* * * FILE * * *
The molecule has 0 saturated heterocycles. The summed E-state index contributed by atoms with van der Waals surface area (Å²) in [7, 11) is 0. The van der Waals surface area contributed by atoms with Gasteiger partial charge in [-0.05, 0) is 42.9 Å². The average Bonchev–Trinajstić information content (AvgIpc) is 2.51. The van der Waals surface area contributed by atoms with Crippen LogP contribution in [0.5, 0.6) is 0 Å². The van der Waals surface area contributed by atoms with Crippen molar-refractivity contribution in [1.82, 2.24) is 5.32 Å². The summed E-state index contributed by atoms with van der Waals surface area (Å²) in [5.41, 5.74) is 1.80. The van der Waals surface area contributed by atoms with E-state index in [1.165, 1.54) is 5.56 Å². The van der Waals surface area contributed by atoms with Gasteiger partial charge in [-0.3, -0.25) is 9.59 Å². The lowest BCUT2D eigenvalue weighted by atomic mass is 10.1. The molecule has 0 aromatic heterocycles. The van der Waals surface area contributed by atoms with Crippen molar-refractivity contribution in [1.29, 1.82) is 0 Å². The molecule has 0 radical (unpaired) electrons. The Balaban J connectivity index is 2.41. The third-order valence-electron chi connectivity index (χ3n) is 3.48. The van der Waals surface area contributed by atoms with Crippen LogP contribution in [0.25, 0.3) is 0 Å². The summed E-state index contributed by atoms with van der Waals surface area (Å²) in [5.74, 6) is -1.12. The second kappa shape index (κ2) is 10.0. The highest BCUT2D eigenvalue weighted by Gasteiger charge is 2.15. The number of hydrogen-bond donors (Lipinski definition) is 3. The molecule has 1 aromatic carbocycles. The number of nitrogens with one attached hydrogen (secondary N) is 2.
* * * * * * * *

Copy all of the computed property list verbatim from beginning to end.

The molecule has 0 saturated heterocycles. The summed E-state index contributed by atoms with van der Waals surface area (Å²) in [7, 11) is 0. The van der Waals surface area contributed by atoms with Gasteiger partial charge in [-0.05, 0) is 42.9 Å². The average Bonchev–Trinajstić information content (AvgIpc) is 2.51. The van der Waals surface area contributed by atoms with Crippen LogP contribution in [0.5, 0.6) is 0 Å². The van der Waals surface area contributed by atoms with Crippen molar-refractivity contribution in [1.82, 2.24) is 5.32 Å². The summed E-state index contributed by atoms with van der Waals surface area (Å²) in [5.41, 5.74) is 1.80. The van der Waals surface area contributed by atoms with E-state index in [1.165, 1.54) is 5.56 Å². The van der Waals surface area contributed by atoms with Gasteiger partial charge in [-0.3, -0.25) is 9.59 Å². The lowest BCUT2D eigenvalue weighted by atomic mass is 10.1. The molecule has 0 aromatic heterocycles. The van der Waals surface area contributed by atoms with Crippen molar-refractivity contribution in [1.29, 1.82) is 0 Å². The molecule has 0 radical (unpaired) electrons. The Balaban J connectivity index is 2.41. The third-order valence-electron chi connectivity index (χ3n) is 3.48. The van der Waals surface area contributed by atoms with Crippen LogP contribution in [0.25, 0.3) is 0 Å². The summed E-state index contributed by atoms with van der Waals surface area (Å²) in [5.74, 6) is -1.12. The second kappa shape index (κ2) is 10.0. The highest BCUT2D eigenvalue weighted by Gasteiger charge is 2.15. The number of hydrogen-bond donors (Lipinski definition) is 3. The molecule has 1 aromatic carbocycles. The number of nitrogens with one attached hydrogen (secondary N) is 2.